Any act of rebellion, any physical defiance of those who make war, of those who perpetrate corporate greed and are responsible for state crimes, anything that seeks to draw the good to the good, nourishes our souls and holds out the possibility that we can touch and transform the souls of others.
-- Chris Hedges in Occupy Spirituality

The American culture wars have been raging since the Civil War and they flared up strongly again during the 1960s. At the heart of these confrontations was the clash between "social justice" advocates and those devoted to "traditional values." Various cultural critics have claimed victory for one side or the other but the political, social, economic, racial, and moral skirmishes continue in our times -- with ferocious velocity and polarized intensity.

The Trial of the Chicago 7 is a powerful historical drama written and directed by Aaron Sorkin who has a special gift for writing about trials (A Few Good Men, Molly's Game, To Kill a Mockingbird on Broadway) and political scenarios (The West Wing). This spunky, thought-provoking, and sobering film reveals the breadth and depth of the struggle between traditional and countercultural Americans to define what the nation stands for.

In August 1968, the Democratic National Convention in Chicago was ready to nominate Hubert Humphrey for President to run against Richard Nixon. In order to pressure the Democrats to take a strong stand against American involvement in the Vietnam war, thousands of mostly young protesters gathered in one of the city's parks. On the last night of the convention, they moved through the streets where they were tear gassed and beaten by the police and the National Guard. Who instigated this riot? The protestors said it was the Mayor Richard Daley's police.

Abbie Hoffman and Jerry Rubin arrive at the courthouse.

The film begins about a year later when Attorney General John Mitchell (John Doman) in newly elected President Richard Nixon's administration decides to charge eight activists for conspiracy to incite the riot. Those brought to trial are Tom Hayden (Eddie Redmayne) and Rennie Davis (Alex Sharp) of the Students for a Democratic Society, counter-culture Yippies Abbie Hoffman (Sacha Baron Cohen) and Jerry Rubin (Jeremy Strong), MOBE (National Mobilization Committee to End the War in Vietnam) organizĀ­ers David Dellinger (John Carroll Lynch), John Froines (Danny Flaherty), and Lee Weiner (Noah Robbins), and Black Panther Party Chairman Bobby Seale (Yahya Abdul-Mateen II). The latter vehemently protests that he had nothing to do with the riot, having only come to Chicago that day to give a speech; he refuses to have the same lawyer as the others and eventually is removed from the trial.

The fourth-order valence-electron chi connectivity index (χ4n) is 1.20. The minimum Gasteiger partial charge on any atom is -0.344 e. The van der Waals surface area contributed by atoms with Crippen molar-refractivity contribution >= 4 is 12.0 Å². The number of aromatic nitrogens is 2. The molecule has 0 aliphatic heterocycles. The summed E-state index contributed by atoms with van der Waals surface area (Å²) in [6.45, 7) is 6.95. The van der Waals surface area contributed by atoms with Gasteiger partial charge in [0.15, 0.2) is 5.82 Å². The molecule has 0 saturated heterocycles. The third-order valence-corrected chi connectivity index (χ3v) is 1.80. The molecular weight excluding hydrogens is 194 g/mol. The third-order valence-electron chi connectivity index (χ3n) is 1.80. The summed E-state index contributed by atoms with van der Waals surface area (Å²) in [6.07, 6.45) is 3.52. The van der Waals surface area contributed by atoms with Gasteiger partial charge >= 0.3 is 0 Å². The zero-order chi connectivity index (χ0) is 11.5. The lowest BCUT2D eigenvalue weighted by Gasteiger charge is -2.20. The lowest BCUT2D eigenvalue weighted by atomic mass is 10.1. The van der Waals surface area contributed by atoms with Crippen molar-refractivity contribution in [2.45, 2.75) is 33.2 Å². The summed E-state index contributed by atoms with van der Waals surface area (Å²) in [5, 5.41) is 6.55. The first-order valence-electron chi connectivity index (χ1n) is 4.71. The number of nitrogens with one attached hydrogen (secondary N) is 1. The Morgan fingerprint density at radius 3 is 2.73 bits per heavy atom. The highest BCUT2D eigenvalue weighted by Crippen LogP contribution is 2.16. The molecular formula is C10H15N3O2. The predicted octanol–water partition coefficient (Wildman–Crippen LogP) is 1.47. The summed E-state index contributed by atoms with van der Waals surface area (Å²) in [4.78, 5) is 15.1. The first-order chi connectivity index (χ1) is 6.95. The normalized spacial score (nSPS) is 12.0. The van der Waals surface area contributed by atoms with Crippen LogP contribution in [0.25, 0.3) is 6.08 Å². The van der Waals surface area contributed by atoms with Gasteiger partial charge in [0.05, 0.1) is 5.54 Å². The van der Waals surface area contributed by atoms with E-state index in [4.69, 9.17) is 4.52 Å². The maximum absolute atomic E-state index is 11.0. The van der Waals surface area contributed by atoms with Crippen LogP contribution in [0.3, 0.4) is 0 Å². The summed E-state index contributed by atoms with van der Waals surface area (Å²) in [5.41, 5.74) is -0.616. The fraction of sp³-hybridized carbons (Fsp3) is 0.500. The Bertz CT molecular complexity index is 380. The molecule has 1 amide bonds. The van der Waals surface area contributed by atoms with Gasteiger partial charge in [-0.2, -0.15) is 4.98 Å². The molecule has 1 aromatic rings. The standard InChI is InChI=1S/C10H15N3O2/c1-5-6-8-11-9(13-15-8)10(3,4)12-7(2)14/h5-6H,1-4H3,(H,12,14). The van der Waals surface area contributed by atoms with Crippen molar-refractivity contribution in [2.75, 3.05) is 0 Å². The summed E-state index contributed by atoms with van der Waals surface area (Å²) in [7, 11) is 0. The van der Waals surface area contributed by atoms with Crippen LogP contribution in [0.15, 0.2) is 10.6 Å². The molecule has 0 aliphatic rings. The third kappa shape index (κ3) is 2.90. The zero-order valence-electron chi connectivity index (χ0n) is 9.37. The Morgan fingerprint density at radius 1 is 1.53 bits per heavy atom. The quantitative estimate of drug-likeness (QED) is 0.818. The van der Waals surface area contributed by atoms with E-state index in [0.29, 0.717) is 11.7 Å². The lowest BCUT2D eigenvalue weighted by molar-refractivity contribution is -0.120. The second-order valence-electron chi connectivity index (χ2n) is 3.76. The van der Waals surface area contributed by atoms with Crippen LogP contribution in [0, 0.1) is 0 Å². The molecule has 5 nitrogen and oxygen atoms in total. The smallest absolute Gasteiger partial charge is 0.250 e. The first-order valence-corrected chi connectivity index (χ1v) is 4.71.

Richard Schultz (Joseph Gordon-Levitt) for the government squares off against noted civil rights lawyer William Kunstler (Mark Rylance). But the defendants' most formidable opponent turns out to be the judge, Julius Hoffman (Frank Langella), whose rulings about evidence and testimony oftentimes astounds the courtroom.

Frank Langella as Judge Julius Hoffman

As the trial goes on for months, Abby Hoffman continues to claim that it is a "political trial" which they should use to denounce the war. He often clashes with Tom Hayden. They agree on the antiwar message and in support of greater equality, inclusion, and freedom of speech, but they disagree on strategy. In one of their face-offs, Abbie declares, "We weren't arrested because of what we did. We were arrested because of who we are."

Writer and director Sorkin uses flashbacks to the days before and during the Democratic Convention to further demonstrate the differences between the antiwar groups. The scenes will look all too familiar to contemporary Americans who have watched or participated in the Occupy Wall Street protests, the Black Live Matter demonstrations, and other marches that have been met with police and National Guard violence.

Chicago Riot in 1968

Sorkin says the narrative reflects "the demonization of dissent" that continues to this day. And this is why it is so important that it is being released by Netflix in the month prior to the 2020 election, when so many of the issues it raises are literally on the ballot. The Trial of the Chicago 7 has an uncanny relevance to our uneasy and politically charged times. It depicts a cultural polarization that threatens both dissent and free speech. It challenges us to ponder how the judicial system can be manipulated and used for political agendas. It recreates the violent clashes between police and American citizens. Through the substory of Bobbie Seale and his Black Panther ally Fred Hampton (Kelvin Harrison, Jr.) who was murdered during the trial, it reveals the fear that leads to disrespect of African-Americas. And it shines a light on the real battle in the 1960s and in our own times between law and order zealots and those who prioritize conscience and morality. Finally, it reminds us that to this day, the "whole world is watching."